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9/11 -- The Most Politicized Crime in Modern History
"It is simply not Canadian to view the rest of the world from the privileged and arrogant position of superior power and wealth. We Canadians should not allow the crime of 9/11 to change our basic character, to rob us of our national soul. Or, have we already changed beyond the point of no return?"
Five years is a relatively brief time in the history of a country. But more changes have taken place in Canada since September 11, 2001 than in any other half-decade since the end of the Second World War. Our country was not even the primary target of the hijacked airliners that took thousands of innocent people to their deaths, yet Canadians in general – and Canadian Muslims in particular -- are still living under the persistent shadow of 9/11.
In fact, 9/11 has become the most politicized crime in modern history.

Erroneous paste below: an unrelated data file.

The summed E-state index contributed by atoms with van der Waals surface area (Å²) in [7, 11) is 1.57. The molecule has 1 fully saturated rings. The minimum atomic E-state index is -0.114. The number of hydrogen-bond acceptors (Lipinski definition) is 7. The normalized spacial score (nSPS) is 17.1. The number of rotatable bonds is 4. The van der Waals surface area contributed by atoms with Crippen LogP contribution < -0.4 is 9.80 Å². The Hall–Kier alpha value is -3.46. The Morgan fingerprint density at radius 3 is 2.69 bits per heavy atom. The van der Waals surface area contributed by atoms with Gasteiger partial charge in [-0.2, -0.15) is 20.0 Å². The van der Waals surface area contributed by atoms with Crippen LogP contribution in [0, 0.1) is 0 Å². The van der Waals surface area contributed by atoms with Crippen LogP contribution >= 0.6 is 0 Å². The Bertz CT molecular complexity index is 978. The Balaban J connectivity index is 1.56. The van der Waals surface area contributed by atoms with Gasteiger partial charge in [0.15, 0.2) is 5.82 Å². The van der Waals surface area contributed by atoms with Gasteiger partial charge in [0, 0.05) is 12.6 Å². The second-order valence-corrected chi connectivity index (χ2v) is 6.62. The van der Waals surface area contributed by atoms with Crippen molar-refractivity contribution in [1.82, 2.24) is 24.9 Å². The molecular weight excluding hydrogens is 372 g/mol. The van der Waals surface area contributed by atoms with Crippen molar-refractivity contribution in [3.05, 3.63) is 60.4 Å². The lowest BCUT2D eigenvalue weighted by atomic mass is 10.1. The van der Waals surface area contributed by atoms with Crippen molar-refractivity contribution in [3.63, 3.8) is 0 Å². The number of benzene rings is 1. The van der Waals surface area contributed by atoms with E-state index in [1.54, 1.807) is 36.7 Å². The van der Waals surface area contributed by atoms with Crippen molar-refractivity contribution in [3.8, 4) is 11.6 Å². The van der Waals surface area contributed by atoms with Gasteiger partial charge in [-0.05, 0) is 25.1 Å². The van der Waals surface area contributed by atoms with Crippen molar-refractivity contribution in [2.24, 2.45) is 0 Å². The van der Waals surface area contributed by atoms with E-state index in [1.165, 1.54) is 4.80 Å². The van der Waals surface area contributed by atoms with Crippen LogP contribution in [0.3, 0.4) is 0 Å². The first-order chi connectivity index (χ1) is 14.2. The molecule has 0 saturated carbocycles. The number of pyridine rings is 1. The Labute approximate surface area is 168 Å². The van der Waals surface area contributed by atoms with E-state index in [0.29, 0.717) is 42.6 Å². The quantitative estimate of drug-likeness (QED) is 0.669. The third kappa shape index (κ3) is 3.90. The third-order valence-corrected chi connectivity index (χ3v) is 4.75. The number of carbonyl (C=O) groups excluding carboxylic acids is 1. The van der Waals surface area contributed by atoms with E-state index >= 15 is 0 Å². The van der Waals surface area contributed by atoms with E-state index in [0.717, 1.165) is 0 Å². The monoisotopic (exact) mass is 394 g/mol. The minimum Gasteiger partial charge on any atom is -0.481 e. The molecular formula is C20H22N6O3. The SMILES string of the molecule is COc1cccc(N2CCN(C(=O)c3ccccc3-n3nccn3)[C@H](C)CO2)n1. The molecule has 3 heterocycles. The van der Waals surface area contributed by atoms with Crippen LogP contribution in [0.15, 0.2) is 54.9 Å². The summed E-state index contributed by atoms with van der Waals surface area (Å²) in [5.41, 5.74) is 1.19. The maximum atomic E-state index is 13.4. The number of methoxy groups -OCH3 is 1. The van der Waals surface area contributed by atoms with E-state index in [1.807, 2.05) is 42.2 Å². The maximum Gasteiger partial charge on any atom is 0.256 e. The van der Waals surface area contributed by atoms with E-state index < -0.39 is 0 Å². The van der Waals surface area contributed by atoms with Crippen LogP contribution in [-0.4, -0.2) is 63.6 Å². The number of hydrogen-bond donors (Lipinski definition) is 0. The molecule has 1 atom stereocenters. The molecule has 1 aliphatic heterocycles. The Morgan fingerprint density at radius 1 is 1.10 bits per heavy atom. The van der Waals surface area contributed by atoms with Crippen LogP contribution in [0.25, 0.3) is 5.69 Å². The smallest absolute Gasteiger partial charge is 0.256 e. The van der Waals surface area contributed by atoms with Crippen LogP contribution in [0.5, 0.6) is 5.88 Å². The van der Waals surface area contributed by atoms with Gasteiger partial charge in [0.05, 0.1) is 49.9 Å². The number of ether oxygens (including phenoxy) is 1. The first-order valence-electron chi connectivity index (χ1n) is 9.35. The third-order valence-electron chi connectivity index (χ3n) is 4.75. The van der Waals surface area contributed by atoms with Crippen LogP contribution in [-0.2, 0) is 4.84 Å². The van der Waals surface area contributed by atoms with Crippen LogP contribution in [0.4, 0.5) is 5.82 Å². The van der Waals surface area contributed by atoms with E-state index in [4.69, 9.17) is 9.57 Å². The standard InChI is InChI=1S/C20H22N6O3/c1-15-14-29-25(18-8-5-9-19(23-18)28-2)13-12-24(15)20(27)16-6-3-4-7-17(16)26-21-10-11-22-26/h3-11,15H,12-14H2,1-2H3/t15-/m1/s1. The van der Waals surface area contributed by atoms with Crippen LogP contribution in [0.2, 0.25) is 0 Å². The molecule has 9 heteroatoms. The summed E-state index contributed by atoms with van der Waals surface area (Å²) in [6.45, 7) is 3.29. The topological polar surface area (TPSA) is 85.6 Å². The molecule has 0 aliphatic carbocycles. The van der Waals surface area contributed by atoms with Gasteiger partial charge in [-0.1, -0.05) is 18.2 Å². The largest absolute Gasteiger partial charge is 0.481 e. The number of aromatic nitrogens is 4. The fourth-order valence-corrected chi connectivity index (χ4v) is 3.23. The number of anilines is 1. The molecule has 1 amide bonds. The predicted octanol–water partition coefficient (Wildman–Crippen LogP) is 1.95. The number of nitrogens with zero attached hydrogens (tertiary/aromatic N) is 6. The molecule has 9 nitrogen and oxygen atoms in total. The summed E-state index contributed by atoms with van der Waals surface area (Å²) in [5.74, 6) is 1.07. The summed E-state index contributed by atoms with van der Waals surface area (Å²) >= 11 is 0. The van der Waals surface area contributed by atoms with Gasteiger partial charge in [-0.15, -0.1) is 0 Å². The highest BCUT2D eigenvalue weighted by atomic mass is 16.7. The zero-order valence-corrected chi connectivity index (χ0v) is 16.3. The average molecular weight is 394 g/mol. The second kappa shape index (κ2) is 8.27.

That crime has been used to justify a long list of policies and politics that are robbing both this generation and the next of certain rights and freedoms that the Western liberal movement only achieved after a long struggle with oppressive traditions.
The crime of 9/11 was used, and is still being used, to justify the erosion of Canadian civil liberties. This has happened, both openly and insidiously, through our government's participation in the vaguely defined American-inspired global "war on terror" (which includes the invasion of Iraq and Afghanistan); through the increasing militarization of Canadian foreign policy; through increases in Canada’s defense spending at the expense of social justice programs; and through the increasing Americanization of Canadian economic and governmental policies.
Few Canadians have been more affected individually by the erosion of their constitutional liberties than this country's 750,000 Muslims as a community. No-fly and no-passport listings, widespread racial profiling, and "preventive" arrests are now all codified into legal or semi-legal procedures -- despite their being clearly contrary to the Canadian Charter of Rights and Freedoms. Basic human rights that were won after decades, even centuries, of struggle and which helped in part to establish and define Canada as a developed country have been summarily curtailed by hasty post-9/11 decisions that our leaders may well live to regret.